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Alternative Theories to Evolution

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Alternative Theories to Evolution

Postby alextemplet » Mon Jun 15, 2009 12:31 pm

Seems like it's been fashionable lately to make outrageous statements about evolutionary theory, but I have yet to see anyone propose an alternative theory. So, here's your chance. Does anyone have a scientifically valid alternative theory that can be supported by evidence?
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Postby AstusAleator » Mon Jun 15, 2009 3:46 pm

Panspermia!! Ok maybe there's not so much evidence as we might like... but then again if the aliens are just dropping us off and zooming back into space, what evidence could we expect to find?

Of course... that still begs the question of where did the species that were seeded here come from?
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Postby alextemplet » Mon Jun 15, 2009 5:22 pm

I suppose there could be some merit to panspermia, at least on a sub-cellular level. I remember reading once that it might be possible for amino acids to form naturally in certain nebulae. Not sure how much merit there is to that idea, but if it's true, it could have contributed to the development of life on earth. Anyway, you're right that with no hard evidence, it's hard to give any credence to the idea.
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Re: Alternative Theories to Evolution

Postby Zongo » Mon Jun 15, 2009 10:04 pm

Spontaneous generation, obviously.

EDIT: </sarcasm>
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Postby futurezoologist » Mon Jun 15, 2009 10:50 pm

Yeah, i struggle with exogenesis, what other entries are there into our planet other than a meteorite? And to survive in space it would need to be a chemotroph or something, but even then it doesn't have most material available that our current organisms use - water,co2,o2 etc. Even if it did survive that, it would either burn up or fall off and begin floating down our atmosphere(which would take a long long time) only to be burnt up by out UV rays. I don't see how its possible for spores etc to go through space without being ionized also. Nevertheless i suppose there is a chance.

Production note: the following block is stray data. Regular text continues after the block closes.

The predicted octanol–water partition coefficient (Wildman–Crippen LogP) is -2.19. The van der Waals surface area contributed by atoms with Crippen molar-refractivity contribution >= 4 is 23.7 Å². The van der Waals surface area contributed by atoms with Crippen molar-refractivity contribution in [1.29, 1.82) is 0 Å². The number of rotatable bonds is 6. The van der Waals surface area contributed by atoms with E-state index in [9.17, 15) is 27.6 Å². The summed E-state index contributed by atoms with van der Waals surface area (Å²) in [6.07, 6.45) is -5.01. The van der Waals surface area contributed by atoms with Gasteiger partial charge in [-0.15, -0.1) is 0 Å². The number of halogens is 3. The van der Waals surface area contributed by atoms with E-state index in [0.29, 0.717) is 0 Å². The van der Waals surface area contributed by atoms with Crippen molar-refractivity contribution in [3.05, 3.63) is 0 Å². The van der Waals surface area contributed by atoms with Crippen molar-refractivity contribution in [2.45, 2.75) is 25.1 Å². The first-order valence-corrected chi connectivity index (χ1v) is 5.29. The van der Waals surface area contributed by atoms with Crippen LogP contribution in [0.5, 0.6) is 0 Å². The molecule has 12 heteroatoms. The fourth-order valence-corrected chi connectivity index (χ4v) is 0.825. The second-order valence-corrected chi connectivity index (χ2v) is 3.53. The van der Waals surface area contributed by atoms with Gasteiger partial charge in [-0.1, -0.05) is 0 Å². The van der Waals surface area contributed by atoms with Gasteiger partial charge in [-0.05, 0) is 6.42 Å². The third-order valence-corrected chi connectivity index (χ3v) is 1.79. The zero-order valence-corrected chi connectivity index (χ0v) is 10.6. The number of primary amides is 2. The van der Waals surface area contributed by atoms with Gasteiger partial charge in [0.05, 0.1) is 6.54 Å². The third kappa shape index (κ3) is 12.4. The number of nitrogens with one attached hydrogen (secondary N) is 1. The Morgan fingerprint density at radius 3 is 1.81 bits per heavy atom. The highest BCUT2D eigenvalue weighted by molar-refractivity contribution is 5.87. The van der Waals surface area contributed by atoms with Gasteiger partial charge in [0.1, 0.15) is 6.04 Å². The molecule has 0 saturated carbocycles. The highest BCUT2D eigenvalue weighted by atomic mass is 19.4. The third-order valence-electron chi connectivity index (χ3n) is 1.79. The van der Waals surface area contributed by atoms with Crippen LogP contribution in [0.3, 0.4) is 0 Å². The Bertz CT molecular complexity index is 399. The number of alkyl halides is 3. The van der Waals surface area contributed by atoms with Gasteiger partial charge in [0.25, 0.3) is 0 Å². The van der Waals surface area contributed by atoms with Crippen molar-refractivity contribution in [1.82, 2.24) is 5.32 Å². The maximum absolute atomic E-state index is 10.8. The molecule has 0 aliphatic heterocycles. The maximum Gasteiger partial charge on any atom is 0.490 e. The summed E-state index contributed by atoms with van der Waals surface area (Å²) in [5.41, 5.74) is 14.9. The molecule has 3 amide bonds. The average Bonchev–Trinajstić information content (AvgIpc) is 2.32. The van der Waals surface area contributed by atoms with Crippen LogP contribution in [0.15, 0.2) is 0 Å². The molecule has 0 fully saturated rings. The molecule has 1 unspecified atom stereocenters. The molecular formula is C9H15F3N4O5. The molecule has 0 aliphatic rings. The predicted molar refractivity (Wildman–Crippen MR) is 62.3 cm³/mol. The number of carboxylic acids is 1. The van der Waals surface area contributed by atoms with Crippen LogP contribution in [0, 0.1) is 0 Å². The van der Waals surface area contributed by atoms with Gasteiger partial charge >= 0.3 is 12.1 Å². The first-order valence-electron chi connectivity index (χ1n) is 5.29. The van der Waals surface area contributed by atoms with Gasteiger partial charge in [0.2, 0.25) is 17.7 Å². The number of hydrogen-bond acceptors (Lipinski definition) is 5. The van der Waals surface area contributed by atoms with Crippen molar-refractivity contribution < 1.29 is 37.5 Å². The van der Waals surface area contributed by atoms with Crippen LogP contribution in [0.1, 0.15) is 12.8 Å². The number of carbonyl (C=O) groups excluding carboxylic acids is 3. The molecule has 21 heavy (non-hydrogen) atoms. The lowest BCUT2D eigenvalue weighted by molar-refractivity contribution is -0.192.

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Re: Alternative Theories to Evolution

Postby AFJ » Tue Jun 16, 2009 1:24 am

My my my, and I am outrageous. :?
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Postby AFJ » Tue Jun 16, 2009 2:12 am

Well let me give some--well maybe evidence of something that an evolutionist would never look for.

You know I was watching the discovery channel the other day and I really saw it! Folds, uncracked bends in sedimentary rock, quite large bends. Wonder how they bent without cracking--they're not ignious, they were sedimentary. This is kind of common I hear.

Of course this supposedly happened over millions of years, but how did all of that sediment follow the vertical contours, seems like it would level out by gravity. Kind of seems like it was laid wet and then thrust upward. We are talking 12 feet of 3 or 4 strata coming out of the crust. No telling how thick the fold actually was.

I want to go to the Grand Canyon where there are 90 degree bends in the strata uncracked, oh yes, and thousands of nautiloids, canyon length, in the Redwall Limestone of GC. They are found in the same stratra as far as Las Vegas! They are all in the same strata and are believed to be a mass kill. You know that many nautiloids would have had to be covered quickly by rapidly moving sediment. 15 % of the nautiloids are vertical. Maybe some early cave men stuck them in the sand--not. Anyway, none of this would contradict a catastrophic flood. This is not the only evidence for the truly open minded. Check out Dr. Steven Austin and his research at Grand Canyon Mt. St. Helens , and Yosimite.